Photo by Sandy Long

Four robin nestlings nap in this backyard nest, which has been rebuilt and reused for the past three years. Look closely to see strands of plastic tarp woven among the dried grasses. Visit cams.allaboutbirds.org/channel/55/American_Robin/ to follow the progress of a robin family via the live bird cam at the Cornell Lab of Ornithology’s Sapsucker Woods. Observe other nesting bird species at cams.allaboutbirds.org/all-cams.

The nature of nesting

On Mother’s Day, while our backyard American robin was foraging nearby for food, I checked on the progress of the four beautiful turquoise eggs laid in the recently restored nest near our wood shed. To my delight, four nearly featherless hatchlings were huddled together in the sturdy cup of woven grass and twigs.

Robins are the largest North American thrushes and can produce three broods in one year. However, according to the Cornell Lab of Ornithology, only 40% of nests successfully produce young, and only 25% of those fledged young survive to November. One factor influencing robin populations is the use of pesticides in our yards, as this species forages most frequently on lawns.

Citizen scientists can help to increase understanding of the reproductive biology of birds by participating in the nationwide monitoring program, NestWatch. Volunteers monitor when nesting occurs, the number of eggs laid and successfully hatched, how many hatchlings survive and more.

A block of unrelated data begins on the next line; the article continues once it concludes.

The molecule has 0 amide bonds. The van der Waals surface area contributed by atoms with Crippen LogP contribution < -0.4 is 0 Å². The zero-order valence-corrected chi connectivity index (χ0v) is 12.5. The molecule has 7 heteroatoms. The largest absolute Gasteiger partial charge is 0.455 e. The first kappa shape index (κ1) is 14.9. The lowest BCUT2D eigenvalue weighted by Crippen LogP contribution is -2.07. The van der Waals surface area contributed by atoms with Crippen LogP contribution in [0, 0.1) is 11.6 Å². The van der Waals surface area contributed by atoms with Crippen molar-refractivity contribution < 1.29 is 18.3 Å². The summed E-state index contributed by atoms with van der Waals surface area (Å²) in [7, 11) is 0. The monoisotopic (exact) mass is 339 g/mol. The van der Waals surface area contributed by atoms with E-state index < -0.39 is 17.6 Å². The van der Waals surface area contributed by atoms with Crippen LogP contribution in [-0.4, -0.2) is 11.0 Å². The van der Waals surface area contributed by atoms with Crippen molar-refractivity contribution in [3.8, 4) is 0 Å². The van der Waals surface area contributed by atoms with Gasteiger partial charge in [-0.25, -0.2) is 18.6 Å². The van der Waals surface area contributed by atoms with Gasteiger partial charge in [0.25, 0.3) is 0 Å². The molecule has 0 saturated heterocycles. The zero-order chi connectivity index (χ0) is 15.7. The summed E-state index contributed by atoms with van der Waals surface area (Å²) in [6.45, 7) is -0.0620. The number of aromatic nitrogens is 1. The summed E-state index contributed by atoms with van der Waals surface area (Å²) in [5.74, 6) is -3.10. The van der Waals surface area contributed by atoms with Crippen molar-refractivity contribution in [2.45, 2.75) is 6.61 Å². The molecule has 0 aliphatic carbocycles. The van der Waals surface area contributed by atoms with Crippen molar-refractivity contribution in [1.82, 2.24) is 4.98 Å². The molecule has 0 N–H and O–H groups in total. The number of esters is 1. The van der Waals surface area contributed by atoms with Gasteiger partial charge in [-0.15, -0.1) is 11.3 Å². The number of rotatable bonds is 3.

The findings expand a database that sheds light on the current and evolving conditions of breeding bird populations and the effects of factors such as climate change, habitat loss and the introduction of non-native plants and animals. Or help to solve a mystery, such as why great crested flycatchers often incorporate snake skins into their nests.

Visit nestwatch.org to learn more about NestWatch, and before commencing any monitoring activities, review the Code of Conduct on its website to avoid negatively affecting nesting birds and their offspring.

 

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